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Opening a Can of Worms

When you say you are opening a can of worms, you are warning people that you are about to discuss something that could be very controversial or lead to more problems. And that’s exactly what I’m about to do.

During the review of an article written by Pam Tompkins and Matt Edmonds for the December 2022-January 2023 issue of Incident Prevention (see, the magazine’s exceptionally qualified editorial advisory board members brought up a passage that they wanted to discuss very carefully. The article itself – which deals with electrical protective equipment and hot sticks – is accurate and useful. At its very end is a statement, almost mentioned in passing, that employers can test hot sticks with battery-powered hand-held testers. And that statement is correct, they can. But some of our editorial advisory board members are very familiar with portable testers and have been directly involved with comparison testing of portable hot-stick testers and high-voltage lab testing of hot sticks. That is where the can of worms is found. The power-line industry uses portable hot-stick testers widely and confidently. The issue is that we may not be using them correctly. But is that a problem?

The OSHA Standard
Let’s start from the beginning with the OSHA standard for testing hot sticks. It is worth mentioning here that tools for any work method that are the primary or first line of electrical protection for the worker have an electrical testing and inspection protocol to ensure that they are dependable. If it can’t be tested, or if its performance can’t be assured in some effective way, it can’t be considered an employee’s primary means of protection.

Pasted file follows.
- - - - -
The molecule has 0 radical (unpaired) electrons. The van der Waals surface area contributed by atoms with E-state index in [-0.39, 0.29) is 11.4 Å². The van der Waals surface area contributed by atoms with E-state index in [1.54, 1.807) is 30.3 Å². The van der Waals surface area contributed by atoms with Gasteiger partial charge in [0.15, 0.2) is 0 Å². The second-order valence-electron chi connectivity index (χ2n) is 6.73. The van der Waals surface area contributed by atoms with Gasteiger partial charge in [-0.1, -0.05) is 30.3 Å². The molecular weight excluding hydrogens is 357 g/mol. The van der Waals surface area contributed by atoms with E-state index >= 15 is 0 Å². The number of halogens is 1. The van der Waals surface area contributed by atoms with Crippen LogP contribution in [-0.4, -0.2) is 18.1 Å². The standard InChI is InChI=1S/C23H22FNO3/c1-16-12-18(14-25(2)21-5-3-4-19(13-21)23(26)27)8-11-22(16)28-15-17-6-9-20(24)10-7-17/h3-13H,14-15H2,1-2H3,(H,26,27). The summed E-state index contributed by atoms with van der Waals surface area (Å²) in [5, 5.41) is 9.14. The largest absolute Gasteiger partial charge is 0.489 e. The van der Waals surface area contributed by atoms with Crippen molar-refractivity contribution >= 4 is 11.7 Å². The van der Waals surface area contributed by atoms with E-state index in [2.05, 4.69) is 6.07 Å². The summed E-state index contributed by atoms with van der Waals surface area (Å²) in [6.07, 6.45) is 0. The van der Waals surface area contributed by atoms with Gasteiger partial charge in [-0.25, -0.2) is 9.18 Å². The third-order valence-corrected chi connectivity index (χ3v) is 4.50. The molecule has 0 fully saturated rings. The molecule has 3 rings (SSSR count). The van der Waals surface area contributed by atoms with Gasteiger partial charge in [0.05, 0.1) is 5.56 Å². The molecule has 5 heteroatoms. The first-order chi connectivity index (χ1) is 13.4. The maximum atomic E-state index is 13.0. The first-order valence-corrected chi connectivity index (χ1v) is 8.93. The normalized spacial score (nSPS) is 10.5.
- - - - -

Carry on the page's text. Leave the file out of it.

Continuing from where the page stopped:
For instance, insulating or dielectric overshoes were considered mandatory for electrical workers a decade ago, but OSHA rescinded that rule because testing and inspection were determined to be inadequate to ensure those devices as primary means of protection from electrical hazards. Those devices are now, as OSHA puts it, “part of a system of protection” for employees exposed to electrical hazards. Category A barehand aerial platforms are another example. The boom is tested before each use to assure minimal current leakage because the boom is the primary protection for the worker, isolating the energized platform from ground with the insulating boom. In Category B aerial devices designed for rubber glove or hot-stick work, the boom is not tested before each use. Category B booms are tested once per year for insulation integrity, but it is the rubber gloves – inspected before each use and periodically electrically tested – that are the primary means of protection. In Category B aerial devices, hot sticks are also the primary means of protection. Like rubber gloves, they receive a periodic inspection, plus a visual inspection and wipe before each use. That protocol – a periodic inspection, and a wipe and inspection before each use – has been an effective OSHA policy since 1974. By the way, as noted in the preamble, that process was used by the industry for two decades before OSHA, and there is no instance in the record of a properly used and maintained hot stick failing and causing employee injury. I expect a reader or two to respond with stories about failed stick injuries, as I’ve heard often, but when I’ve tried to find a record of those instances, I’ve been unsuccessful. If you can verify one of those stories, our editorial advisory board wants to know about it. There are instances of smoking sticks in rain or snow, and I am one of those who experienced that on a 230-kV circuit 30 years ago. There was also a ladder flashover in 2022 that I heard about, but I don’t have any of the details.